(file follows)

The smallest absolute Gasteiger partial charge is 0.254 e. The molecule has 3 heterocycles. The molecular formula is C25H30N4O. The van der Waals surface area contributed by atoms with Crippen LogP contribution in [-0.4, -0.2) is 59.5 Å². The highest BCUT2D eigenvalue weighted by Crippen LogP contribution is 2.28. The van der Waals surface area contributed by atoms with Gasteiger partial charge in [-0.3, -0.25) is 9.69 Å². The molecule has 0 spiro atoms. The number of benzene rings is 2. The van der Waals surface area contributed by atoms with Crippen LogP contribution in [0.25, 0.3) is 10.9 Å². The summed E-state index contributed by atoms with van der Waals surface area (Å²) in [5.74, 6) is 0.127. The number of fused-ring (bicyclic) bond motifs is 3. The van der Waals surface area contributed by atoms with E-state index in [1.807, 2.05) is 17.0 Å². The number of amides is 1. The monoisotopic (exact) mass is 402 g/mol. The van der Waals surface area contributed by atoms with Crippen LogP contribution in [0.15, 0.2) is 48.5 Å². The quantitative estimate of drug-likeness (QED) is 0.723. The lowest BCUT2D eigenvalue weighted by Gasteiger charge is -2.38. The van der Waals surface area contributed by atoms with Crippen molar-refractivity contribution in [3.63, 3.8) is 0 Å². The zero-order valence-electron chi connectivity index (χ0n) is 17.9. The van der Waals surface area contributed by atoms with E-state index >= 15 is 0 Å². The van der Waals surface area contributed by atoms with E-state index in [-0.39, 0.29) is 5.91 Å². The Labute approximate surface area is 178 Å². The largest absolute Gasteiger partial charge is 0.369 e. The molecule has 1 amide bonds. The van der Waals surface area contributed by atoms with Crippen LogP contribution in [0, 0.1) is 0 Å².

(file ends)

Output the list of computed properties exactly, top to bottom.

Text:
The smallest absolute Gasteiger partial charge is 0.254 e. The molecule has 3 heterocycles. The molecular formula is C25H30N4O. The van der Waals surface area contributed by atoms with Crippen LogP contribution in [-0.4, -0.2) is 59.5 Å². The highest BCUT2D eigenvalue weighted by Crippen LogP contribution is 2.28. The van der Waals surface area contributed by atoms with Gasteiger partial charge in [-0.3, -0.25) is 9.69 Å². The molecule has 0 spiro atoms. The number of benzene rings is 2. The van der Waals surface area contributed by atoms with Crippen LogP contribution in [0.25, 0.3) is 10.9 Å². The summed E-state index contributed by atoms with van der Waals surface area (Å²) in [5.74, 6) is 0.127. The number of fused-ring (bicyclic) bond motifs is 3. The van der Waals surface area contributed by atoms with E-state index in [1.807, 2.05) is 17.0 Å². The number of amides is 1. The monoisotopic (exact) mass is 402 g/mol. The van der Waals surface area contributed by atoms with Crippen LogP contribution in [0.15, 0.2) is 48.5 Å². The quantitative estimate of drug-likeness (QED) is 0.723. The lowest BCUT2D eigenvalue weighted by Gasteiger charge is -2.38. The van der Waals surface area contributed by atoms with Crippen molar-refractivity contribution in [3.63, 3.8) is 0 Å². The zero-order valence-electron chi connectivity index (χ0n) is 17.9. The van der Waals surface area contributed by atoms with E-state index >= 15 is 0 Å². The van der Waals surface area contributed by atoms with E-state index in [-0.39, 0.29) is 5.91 Å². The Labute approximate surface area is 178 Å². The largest absolute Gasteiger partial charge is 0.369 e. The molecule has 1 amide bonds. The van der Waals surface area contributed by atoms with Crippen LogP contribution in [0, 0.1) is 0 Å².